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Publication numberUS20070105517 A1
Publication typeApplication
Application numberUS 11/588,264
Publication dateMay 10, 2007
Filing dateOct 27, 2006
Priority dateNov 4, 2005
Also published asUS7660571
Publication number11588264, 588264, US 2007/0105517 A1, US 2007/105517 A1, US 20070105517 A1, US 20070105517A1, US 2007105517 A1, US 2007105517A1, US-A1-20070105517, US-A1-2007105517, US2007/0105517A1, US2007/105517A1, US20070105517 A1, US20070105517A1, US2007105517 A1, US2007105517A1
InventorsSung-Hsien Chang, Ramon Gomez
Original AssigneeBroadcom Corporation
Export CitationBiBTeX, EndNote, RefMan
External Links: USPTO, USPTO Assignment, Espacenet
Programmable attenuator using digitally controlled CMOS switches
US 20070105517 A1
Abstract
A programmable attenuator includes a resistor ladder having a plurality of taps to provide a coarse gain control. Coupled to each tap is a plurality of switches. Control logic activates or deactivates individual switches in the plurality of switches to provide a fine gain control. More specifically, a set of activated switches provides fine gain control by determining an overall attenuation level interpolated between an adjacent pair of taps.
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Claims(21)
1. A programmable attenuator, comprising:
a resistor ladder having a plurality of taps;
a plurality of switch banks, each switch bank including a plurality of switches having a common input coupled to a corresponding tap on the resistor ladder and an output coupled to an output of the programmable attenuator; and
control logic to control the operation of the plurality of switches.
2. The programmable attenuator of claim 1, wherein the resistor ladder further comprises:
a first tap to provide a first tap attenuation level; and
a second tap to provide a second tap attenuation level, wherein the second tap attenuation level is greater than the first tap attenuation level by a predetermined tap attenuation amount.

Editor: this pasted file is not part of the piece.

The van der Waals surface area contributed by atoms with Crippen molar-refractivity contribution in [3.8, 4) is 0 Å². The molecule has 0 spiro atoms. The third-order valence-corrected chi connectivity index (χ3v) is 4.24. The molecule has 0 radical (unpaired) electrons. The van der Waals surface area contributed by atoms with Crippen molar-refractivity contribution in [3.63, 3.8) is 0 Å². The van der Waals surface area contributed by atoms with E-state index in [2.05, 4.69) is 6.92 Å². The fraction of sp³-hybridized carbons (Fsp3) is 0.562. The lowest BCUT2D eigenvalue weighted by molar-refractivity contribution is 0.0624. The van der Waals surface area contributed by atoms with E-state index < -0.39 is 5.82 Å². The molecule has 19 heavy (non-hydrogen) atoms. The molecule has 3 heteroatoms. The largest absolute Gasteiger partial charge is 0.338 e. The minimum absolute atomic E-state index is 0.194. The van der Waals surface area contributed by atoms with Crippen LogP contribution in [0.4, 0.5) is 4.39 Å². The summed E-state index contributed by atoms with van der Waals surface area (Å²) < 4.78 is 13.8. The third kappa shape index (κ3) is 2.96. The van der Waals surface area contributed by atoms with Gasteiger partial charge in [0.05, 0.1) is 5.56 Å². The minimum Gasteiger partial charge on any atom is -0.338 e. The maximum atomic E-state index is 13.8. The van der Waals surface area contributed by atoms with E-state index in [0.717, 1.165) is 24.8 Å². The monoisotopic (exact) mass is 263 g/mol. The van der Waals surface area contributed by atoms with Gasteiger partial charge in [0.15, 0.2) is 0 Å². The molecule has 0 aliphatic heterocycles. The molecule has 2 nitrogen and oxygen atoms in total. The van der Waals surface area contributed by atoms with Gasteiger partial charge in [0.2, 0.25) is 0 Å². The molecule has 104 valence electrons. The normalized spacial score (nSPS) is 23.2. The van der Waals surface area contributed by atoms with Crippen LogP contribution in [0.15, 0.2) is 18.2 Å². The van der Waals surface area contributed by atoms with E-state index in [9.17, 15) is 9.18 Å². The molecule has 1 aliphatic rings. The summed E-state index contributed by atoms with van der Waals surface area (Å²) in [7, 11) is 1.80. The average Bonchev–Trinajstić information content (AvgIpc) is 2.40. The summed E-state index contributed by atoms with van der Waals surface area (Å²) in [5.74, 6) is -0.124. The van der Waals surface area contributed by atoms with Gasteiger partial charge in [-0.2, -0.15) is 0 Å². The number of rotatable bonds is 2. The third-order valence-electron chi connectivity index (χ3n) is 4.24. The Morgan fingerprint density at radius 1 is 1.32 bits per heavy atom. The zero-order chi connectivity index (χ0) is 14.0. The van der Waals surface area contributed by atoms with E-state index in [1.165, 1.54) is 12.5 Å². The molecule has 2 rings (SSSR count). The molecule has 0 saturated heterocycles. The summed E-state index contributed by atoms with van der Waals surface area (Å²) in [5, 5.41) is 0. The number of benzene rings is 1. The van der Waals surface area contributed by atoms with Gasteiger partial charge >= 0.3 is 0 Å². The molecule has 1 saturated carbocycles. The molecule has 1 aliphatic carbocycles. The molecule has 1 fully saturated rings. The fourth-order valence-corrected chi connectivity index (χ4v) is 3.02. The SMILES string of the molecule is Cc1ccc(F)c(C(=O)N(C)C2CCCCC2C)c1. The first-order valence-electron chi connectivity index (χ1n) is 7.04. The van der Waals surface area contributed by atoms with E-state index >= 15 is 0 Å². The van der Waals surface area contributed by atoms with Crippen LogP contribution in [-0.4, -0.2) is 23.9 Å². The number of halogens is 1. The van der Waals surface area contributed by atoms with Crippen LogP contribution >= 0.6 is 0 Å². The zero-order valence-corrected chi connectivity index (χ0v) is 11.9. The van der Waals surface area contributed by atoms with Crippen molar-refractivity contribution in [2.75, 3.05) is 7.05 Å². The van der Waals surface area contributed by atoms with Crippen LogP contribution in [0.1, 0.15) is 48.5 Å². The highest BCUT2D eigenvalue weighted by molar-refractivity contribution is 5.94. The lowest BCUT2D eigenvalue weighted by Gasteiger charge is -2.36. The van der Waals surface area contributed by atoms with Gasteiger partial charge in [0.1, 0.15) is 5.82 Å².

3. The programmable attenuator of claim 2, wherein the control logic activates a first group of switches to form a set of activated switches and deactivates a second group of switches to form a set of deactivated switches.
4. The programmable attenuator of claim 3, wherein the set of activated switches is completely located within a switch bank among the plurality of switch banks.
5. The programmable attenuator of claim 3, wherein the set of activated switches is located within more than one switch banks among the plurality of switch banks.
6. The programmable attenuator of claim 5, wherein the more than one switch banks are located adjacent to each other.
7. The programmable attenuator of claim 1, wherein the resistor ladder is an R-2R resistor ladder.
8. The programmable attenuator of claim 1, wherein the resistor ladder is a differential resistor ladder.
9. The programmable attenuator of claim 1, wherein the plurality of switches are Complementary Metal Oxide Semiconductor (CMOS) transistors.
10. The programmable attenuator of claim 1, wherein the control logic comprises an automatic gain control (AGC) feedback loop.
11. The programmable attenuator of claim 1, wherein the control logic comprises a register to generate a control word to individually control the plurality of switches.
12. In a programmable attenuator, having a resistor ladder with a plurality of taps, a plurality of switch banks, each switch bank includes a plurality of switches having a common input coupled to a corresponding tap on the resistor ladder and an output coupled to an output of the programmable attenuator, and control logic to control the operation of the plurality of switches, wherein the control logic activates a first group of switches to form a set of activated switches and deactivates a second group of switches to form a set of deactivated switches, a method comprising:
interpolating attenuation between a first tap and a second tap, wherein the attenuation level of the second tap is greater than the attenuation level of the first tap by activating a switch in the set of inactive switches and deactivating another switch in the set of active switches.
13. The method of claim 12, further comprising activating a switch in the set of inactive switches and deactivating another switch in the set of active switches to increase an attenuation level of the programmable attenuator.
14. The method of claim 12, further comprising activating a switch in the set of inactive switches and deactivating another switch in the set of active switches to decrease an attenuation level of the programmable attenuator.